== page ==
To reopen cities during pandemic, focus on neighborhoods
With unemployment rising to its highest rate since the Great Depression and labor participation plummeting, many local government leaders in the United States have taken steps to reopen their cities—worrying not only about financial costs, but also about the public health implications of widespread job loss, income insecurity and food insecurity.
But University of Chicago economists suggest that some methods of reopening local economies are costlier than others. According to Prof. John R. Birge and Assoc. Prof. Ozan Candogan of the Booth School of Business, a neighborhood-by-neighborhood approach could be more effective than a city-wide policy that targets specific business sectors.
In a new working paper co-authored with Yiding Feng, a Northwestern University doctoral candidate, Birge and Candogan find that local urban planners can reduce overall infections by strategically keeping some neighborhoods shut down while allowing others to serve as hubs for commercial activity. The success of such strategies, however, would be contingent on coordination with neighboring counties and state government.
"This could simultaneously reduce the economic losses and curb the spread of the disease," they write.
Policymakers have generally favored uniform approaches, regarding them as easier to implement and sell to the public. But Birge, Candogan and Feng find that the economic sacrifices of a blanket approach could be three to four times greater than the costs of deliberately targeting neighborhoods.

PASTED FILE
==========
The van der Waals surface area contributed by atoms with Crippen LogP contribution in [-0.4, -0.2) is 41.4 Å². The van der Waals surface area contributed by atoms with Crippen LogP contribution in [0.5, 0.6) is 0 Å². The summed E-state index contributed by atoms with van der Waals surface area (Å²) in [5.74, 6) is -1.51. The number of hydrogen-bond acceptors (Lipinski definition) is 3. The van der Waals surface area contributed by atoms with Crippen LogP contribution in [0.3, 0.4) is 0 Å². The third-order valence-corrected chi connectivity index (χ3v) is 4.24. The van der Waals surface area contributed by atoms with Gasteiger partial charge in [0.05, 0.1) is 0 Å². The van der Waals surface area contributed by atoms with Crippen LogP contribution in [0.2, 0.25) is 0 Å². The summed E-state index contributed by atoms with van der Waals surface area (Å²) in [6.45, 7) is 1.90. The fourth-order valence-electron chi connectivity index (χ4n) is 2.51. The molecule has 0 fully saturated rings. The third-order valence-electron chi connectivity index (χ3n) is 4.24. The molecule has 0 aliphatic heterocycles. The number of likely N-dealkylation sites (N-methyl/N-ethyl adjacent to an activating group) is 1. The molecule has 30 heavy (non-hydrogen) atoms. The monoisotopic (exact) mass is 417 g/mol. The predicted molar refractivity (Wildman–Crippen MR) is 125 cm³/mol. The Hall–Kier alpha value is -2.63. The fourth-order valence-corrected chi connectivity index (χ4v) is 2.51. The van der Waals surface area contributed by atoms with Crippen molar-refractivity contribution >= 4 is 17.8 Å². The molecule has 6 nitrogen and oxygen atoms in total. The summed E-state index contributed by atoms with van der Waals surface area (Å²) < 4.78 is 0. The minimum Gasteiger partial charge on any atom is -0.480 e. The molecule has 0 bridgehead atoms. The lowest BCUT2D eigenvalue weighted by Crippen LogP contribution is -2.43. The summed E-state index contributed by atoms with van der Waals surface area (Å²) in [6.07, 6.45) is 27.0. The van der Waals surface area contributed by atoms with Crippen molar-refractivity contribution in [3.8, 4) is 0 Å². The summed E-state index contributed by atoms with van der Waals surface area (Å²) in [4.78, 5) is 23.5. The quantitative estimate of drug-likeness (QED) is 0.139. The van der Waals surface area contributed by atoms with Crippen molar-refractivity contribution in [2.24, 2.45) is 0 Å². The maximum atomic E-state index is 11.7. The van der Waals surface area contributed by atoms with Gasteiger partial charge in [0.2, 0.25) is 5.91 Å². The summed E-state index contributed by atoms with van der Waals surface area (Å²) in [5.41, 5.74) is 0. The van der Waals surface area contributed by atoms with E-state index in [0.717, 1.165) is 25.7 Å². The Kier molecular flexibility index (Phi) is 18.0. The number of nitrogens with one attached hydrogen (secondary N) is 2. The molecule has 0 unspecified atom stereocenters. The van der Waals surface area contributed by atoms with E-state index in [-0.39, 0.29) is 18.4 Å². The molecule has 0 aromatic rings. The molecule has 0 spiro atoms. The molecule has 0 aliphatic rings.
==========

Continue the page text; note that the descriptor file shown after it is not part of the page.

The researchers looked at quarantines and economic shutdowns in spatial and geographic terms, searching for a way to bring down overall infection rates at the lowest possible economic cost. Their model finds that although some urban neighborhoods and public spaces may serve as hotspots for disease transmission and should be targeted for closure, certain neighborhoods could remain open under a plan meant to minimize risk to public health.
Take New York City, for example. In scenarios involving an outbreak of a highly or moderately infectious disease, midtown Manhattan is such a substantial economic hub that it should be permitted to maintain some level of activity. Meanwhile, officials could effectively control the spread of disease by shuttering other neighborhoods, including the city's financial district in lower Manhattan.
Midtown is such an economic juggernaut, the researchers argue, that the cost of shutting it down is too high given the opportunities to better control disease spread elsewhere. Their model also makes use of anonymized mobile phone data to estimate and weigh movement between neighborhoods.
"Even among adjacent neighborhoods with similar economic values," they write, "it may be optimal to resume activity at those with higher infection rates depending on the structure of the spatial spread patterns between these neighborhoods and the others."
Effectively targeting urban neighborhoods will depend on coordination with other local and state governments. New York City doesn't exist in isolation, so a refusal to halt activity by counties in New Jersey, for example, can undo even the best-laid plan for Manhattan.
Because of the interdependence of neighboring communities, the researchers suggest that this single-city model might be scalable to the country, enabling federal planners to more effectively deal with larger pandemics.